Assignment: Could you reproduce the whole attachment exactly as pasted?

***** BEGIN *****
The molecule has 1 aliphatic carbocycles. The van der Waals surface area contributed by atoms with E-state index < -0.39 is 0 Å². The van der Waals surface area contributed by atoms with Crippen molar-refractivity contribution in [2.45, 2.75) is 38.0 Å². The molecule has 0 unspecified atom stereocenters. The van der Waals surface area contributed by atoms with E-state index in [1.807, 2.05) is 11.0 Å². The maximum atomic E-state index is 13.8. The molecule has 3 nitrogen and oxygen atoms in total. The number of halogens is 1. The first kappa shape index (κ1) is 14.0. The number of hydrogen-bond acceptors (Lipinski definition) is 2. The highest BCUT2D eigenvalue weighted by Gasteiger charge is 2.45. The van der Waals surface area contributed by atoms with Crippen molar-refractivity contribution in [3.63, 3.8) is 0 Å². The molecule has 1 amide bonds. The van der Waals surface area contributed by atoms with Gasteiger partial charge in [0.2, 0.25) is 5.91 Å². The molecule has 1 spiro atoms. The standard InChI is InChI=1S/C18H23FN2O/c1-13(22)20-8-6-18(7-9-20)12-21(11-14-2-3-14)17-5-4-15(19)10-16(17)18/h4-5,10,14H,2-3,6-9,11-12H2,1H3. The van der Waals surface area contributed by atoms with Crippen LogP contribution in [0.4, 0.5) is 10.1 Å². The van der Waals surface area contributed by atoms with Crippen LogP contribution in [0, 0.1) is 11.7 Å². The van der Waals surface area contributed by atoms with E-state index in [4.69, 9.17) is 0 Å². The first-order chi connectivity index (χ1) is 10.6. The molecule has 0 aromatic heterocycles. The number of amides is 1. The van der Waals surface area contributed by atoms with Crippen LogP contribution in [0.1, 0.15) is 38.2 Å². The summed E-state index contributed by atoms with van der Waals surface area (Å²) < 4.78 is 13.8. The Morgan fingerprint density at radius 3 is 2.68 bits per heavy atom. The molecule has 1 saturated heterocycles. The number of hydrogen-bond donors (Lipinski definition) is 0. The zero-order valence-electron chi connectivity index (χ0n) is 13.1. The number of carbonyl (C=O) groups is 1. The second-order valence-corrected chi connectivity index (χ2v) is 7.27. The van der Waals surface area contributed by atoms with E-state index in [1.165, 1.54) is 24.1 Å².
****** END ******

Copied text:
The molecule has 1 aliphatic carbocycles. The van der Waals surface area contributed by atoms with E-state index < -0.39 is 0 Å². The van der Waals surface area contributed by atoms with Crippen molar-refractivity contribution in [2.45, 2.75) is 38.0 Å². The molecule has 0 unspecified atom stereocenters. The van der Waals surface area contributed by atoms with E-state index in [1.807, 2.05) is 11.0 Å². The maximum atomic E-state index is 13.8. The molecule has 3 nitrogen and oxygen atoms in total. The number of halogens is 1. The first kappa shape index (κ1) is 14.0. The number of hydrogen-bond acceptors (Lipinski definition) is 2. The highest BCUT2D eigenvalue weighted by Gasteiger charge is 2.45. The van der Waals surface area contributed by atoms with Crippen molar-refractivity contribution in [3.63, 3.8) is 0 Å². The molecule has 1 amide bonds. The van der Waals surface area contributed by atoms with Gasteiger partial charge in [0.2, 0.25) is 5.91 Å². The molecule has 1 spiro atoms. The standard InChI is InChI=1S/C18H23FN2O/c1-13(22)20-8-6-18(7-9-20)12-21(11-14-2-3-14)17-5-4-15(19)10-16(17)18/h4-5,10,14H,2-3,6-9,11-12H2,1H3. The van der Waals surface area contributed by atoms with Crippen LogP contribution in [0.4, 0.5) is 10.1 Å². The van der Waals surface area contributed by atoms with Crippen LogP contribution in [0, 0.1) is 11.7 Å². The van der Waals surface area contributed by atoms with E-state index in [4.69, 9.17) is 0 Å². The first-order chi connectivity index (χ1) is 10.6. The molecule has 0 aromatic heterocycles. The number of amides is 1. The van der Waals surface area contributed by atoms with Crippen LogP contribution in [0.1, 0.15) is 38.2 Å². The summed E-state index contributed by atoms with van der Waals surface area (Å²) < 4.78 is 13.8. The Morgan fingerprint density at radius 3 is 2.68 bits per heavy atom. The molecule has 1 saturated heterocycles. The number of hydrogen-bond donors (Lipinski definition) is 0. The zero-order valence-electron chi connectivity index (χ0n) is 13.1. The number of carbonyl (C=O) groups is 1. The second-order valence-corrected chi connectivity index (χ2v) is 7.27. The van der Waals surface area contributed by atoms with E-state index in [1.165, 1.54) is 24.1 Å².